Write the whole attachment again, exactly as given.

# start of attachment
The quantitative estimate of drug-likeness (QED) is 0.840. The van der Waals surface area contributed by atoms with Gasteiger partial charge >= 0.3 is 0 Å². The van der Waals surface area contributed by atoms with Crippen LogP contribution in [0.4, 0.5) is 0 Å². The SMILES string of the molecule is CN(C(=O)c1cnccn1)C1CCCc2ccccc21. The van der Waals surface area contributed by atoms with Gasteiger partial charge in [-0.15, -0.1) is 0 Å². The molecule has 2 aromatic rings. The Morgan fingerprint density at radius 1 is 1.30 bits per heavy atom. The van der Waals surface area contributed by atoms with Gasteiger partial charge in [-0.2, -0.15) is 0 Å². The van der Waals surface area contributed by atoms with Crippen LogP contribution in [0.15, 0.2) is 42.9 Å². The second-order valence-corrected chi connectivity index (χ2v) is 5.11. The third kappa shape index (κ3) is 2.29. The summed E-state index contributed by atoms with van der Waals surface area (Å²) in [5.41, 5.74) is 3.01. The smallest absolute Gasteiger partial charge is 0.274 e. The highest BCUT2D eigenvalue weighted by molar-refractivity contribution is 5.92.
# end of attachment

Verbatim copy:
The quantitative estimate of drug-likeness (QED) is 0.840. The van der Waals surface area contributed by atoms with Gasteiger partial charge >= 0.3 is 0 Å². The van der Waals surface area contributed by atoms with Crippen LogP contribution in [0.4, 0.5) is 0 Å². The SMILES string of the molecule is CN(C(=O)c1cnccn1)C1CCCc2ccccc21. The van der Waals surface area contributed by atoms with Gasteiger partial charge in [-0.15, -0.1) is 0 Å². The molecule has 2 aromatic rings. The Morgan fingerprint density at radius 1 is 1.30 bits per heavy atom. The van der Waals surface area contributed by atoms with Gasteiger partial charge in [-0.2, -0.15) is 0 Å². The van der Waals surface area contributed by atoms with Crippen LogP contribution in [0.15, 0.2) is 42.9 Å². The second-order valence-corrected chi connectivity index (χ2v) is 5.11. The third kappa shape index (κ3) is 2.29. The summed E-state index contributed by atoms with van der Waals surface area (Å²) in [5.41, 5.74) is 3.01. The smallest absolute Gasteiger partial charge is 0.274 e. The highest BCUT2D eigenvalue weighted by molar-refractivity contribution is 5.92.